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Posted 08 July 2019 - 11:55 AM

Actually, I messed up my MTF chart.  

The contrast sensitivity line should have been lower on the left than on the right and not the other way around, but I am going to cop out and not fix it.

 

The contrast sensitivity would be better for the larger image, so the left end of the purple line should have been at 5% at the left side (it is easier to see a bigger 20% contrast feather than a small 20% contrast feature) and should have risen to 10% on the left side.   The basic premise is the same though.  Once the contrast line crosses the contrast sensitivity of the observer, then the feature cannot be seen any longer.

 

Also, it is important to remember that the human eye has relatively poor contrast sensitivity threshold as compared to modern camera equipment, where the noise of the system sets the contrast sensitivity threshold.  This means that for imaging, a bigger aperture with even a very large obstruction will have a great advantage over a meaningfully smaller aperture with no obstruction. That is why the size of the obstruction is not so important for imaging systems.  The noise of the sensor can be managed by exposure time and stacking, and processing can enhance contrast.  For imaging, a big secondary is not of much concern.

For the human eye though, that cannot resolve detail smaller than about 1.6 arc minutes of field (probably a fair mesopic value) most of the visual observation would be on detail size that would be represented by the left two thirds of the MTF plot.  For high contrast subjects (double stars) it of course goes further to the right because a star typically will have somewhat high contrast against the background (as much as 90% or more depending on SQM).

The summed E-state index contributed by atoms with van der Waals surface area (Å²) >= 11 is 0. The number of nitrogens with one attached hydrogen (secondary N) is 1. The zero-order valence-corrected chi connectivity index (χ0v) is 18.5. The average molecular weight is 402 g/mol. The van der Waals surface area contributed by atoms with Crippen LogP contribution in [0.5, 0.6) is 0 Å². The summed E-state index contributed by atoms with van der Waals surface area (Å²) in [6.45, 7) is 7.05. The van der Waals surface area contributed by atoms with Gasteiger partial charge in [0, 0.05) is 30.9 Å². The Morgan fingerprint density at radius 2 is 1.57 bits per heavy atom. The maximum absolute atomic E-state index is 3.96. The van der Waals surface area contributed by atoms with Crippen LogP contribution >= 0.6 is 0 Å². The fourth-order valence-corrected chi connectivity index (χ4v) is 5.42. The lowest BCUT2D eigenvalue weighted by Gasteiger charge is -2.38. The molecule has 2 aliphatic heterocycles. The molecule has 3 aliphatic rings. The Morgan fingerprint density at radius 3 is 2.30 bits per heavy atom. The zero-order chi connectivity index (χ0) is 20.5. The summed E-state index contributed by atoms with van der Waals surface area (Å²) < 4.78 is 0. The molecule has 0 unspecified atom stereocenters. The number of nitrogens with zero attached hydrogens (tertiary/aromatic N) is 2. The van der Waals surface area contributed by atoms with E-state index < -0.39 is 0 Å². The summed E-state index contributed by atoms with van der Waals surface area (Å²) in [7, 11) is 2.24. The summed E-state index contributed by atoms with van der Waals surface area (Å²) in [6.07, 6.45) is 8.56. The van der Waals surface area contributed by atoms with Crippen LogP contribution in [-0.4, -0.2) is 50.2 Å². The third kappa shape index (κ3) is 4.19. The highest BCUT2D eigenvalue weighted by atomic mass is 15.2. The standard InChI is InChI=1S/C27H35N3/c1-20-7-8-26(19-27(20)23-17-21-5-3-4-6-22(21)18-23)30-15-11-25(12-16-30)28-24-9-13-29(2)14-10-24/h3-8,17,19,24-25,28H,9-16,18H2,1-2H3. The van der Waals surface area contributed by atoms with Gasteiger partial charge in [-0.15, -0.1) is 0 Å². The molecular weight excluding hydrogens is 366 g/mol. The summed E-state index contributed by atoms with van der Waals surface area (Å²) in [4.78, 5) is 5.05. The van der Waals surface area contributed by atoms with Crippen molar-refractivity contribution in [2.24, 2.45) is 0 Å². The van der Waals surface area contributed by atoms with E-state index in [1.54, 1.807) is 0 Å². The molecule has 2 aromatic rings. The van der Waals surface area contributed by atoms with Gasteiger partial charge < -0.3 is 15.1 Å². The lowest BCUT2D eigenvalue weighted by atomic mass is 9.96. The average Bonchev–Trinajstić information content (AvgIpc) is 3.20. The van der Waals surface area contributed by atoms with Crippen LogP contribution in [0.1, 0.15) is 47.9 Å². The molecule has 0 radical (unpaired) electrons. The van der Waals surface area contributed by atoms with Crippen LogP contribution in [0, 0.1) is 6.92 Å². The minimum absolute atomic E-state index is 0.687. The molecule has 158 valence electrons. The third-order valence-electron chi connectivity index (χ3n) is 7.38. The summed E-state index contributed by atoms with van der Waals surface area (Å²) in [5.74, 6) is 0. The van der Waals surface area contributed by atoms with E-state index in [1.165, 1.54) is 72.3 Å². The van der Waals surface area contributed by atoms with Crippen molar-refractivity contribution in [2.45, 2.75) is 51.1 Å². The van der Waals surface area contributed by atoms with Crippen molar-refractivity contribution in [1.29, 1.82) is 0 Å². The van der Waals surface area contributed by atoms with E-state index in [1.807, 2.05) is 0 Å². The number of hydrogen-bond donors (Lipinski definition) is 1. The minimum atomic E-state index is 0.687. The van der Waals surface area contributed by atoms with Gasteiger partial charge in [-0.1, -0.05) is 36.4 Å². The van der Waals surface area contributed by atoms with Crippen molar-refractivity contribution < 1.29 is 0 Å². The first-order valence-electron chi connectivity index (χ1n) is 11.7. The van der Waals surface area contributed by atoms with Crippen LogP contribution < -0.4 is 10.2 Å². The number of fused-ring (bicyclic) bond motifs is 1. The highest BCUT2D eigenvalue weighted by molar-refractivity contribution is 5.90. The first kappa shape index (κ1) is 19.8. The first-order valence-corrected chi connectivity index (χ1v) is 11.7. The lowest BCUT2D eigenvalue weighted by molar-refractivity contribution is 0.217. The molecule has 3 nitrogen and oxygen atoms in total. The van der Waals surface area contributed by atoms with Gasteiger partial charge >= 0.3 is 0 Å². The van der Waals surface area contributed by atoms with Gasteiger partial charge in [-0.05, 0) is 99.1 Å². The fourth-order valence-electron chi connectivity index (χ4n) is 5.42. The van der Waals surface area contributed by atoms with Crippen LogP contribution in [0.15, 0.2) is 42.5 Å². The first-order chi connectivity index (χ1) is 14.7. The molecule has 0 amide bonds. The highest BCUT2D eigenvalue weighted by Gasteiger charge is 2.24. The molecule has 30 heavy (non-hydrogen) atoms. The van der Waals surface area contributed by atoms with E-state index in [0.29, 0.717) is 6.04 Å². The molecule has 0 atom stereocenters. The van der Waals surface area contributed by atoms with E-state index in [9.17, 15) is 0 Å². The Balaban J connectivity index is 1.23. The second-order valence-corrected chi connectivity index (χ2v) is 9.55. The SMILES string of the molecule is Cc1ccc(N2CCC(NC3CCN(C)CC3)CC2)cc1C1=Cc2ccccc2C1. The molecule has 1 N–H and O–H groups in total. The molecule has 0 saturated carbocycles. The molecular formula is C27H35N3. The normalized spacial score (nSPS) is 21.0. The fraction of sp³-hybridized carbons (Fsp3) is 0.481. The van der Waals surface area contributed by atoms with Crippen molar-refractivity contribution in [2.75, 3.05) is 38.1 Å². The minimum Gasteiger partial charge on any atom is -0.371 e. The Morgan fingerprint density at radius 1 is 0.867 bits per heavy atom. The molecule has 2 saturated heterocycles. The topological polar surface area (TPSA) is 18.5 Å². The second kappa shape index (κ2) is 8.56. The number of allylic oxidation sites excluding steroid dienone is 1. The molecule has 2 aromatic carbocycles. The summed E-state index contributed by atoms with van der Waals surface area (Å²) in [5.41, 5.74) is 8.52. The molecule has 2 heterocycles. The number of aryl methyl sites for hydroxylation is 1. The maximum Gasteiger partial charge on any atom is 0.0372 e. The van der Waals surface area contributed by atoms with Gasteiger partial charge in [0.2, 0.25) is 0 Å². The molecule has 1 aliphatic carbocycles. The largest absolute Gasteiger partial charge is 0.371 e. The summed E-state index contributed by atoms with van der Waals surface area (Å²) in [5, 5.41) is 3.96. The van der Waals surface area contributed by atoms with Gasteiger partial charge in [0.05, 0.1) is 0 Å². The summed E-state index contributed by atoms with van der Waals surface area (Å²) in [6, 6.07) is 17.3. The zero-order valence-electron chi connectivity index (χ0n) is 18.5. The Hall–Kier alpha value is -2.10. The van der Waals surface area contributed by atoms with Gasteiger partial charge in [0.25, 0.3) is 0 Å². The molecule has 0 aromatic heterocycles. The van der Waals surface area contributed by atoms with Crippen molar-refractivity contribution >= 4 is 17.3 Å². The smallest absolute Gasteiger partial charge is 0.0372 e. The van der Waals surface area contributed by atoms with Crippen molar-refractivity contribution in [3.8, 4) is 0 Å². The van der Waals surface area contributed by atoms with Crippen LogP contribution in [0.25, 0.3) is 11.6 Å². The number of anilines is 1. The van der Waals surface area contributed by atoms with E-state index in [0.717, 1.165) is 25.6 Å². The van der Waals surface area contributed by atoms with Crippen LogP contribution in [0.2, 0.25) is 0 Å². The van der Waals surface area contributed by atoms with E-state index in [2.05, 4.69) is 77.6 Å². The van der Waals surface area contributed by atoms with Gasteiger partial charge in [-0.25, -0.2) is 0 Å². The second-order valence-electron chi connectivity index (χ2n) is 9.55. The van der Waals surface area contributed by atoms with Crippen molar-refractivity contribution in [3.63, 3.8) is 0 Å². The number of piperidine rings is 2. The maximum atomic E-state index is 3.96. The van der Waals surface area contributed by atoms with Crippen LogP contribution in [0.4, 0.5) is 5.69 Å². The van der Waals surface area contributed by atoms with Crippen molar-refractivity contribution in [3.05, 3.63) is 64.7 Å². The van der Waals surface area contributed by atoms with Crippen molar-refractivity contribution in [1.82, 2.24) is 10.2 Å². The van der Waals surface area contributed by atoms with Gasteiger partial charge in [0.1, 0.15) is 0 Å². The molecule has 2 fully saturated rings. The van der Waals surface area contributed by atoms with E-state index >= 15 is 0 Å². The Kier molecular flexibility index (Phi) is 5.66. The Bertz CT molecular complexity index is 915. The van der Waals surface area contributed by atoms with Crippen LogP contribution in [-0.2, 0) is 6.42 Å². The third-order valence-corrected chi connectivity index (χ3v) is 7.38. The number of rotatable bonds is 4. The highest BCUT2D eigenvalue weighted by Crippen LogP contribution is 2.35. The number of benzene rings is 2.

#35 TOMDEY

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Posted 08 July 2019 - 02:09 PM

Every time I see yet another thread about secondary mirror sizing and central obstruction (particularly when the MTF graphs start appearing), I say what Tom said above - just use a slightly larger telescope and don't worry about it.  (And those little refractors do make very nice finder scopes.)

 

However, I will also add something else - if you undersize the secondary or size it to only fully illuminate the very center of the field, then you are:

 1) using the part of the secondary that is most likely to have a defect,

 2) using the part of the secondary that might roll off due to cooling,

 3) using the part of the secondary that is often left out of the interferometric analysis, and

 4) forcing yourself into very precise placement of the secondary in order to get something close to a fully and symmetrically illuminated field (in other words, making it very hard on yourself for very little gain).

 

My method to size secondaries for most telescopes is simple - add 4" to half the mirror's diameter to get the intercept distance.  Then divide by f/#.  Then go up one flat size if the calculation yields a size that is close to a standard flat size.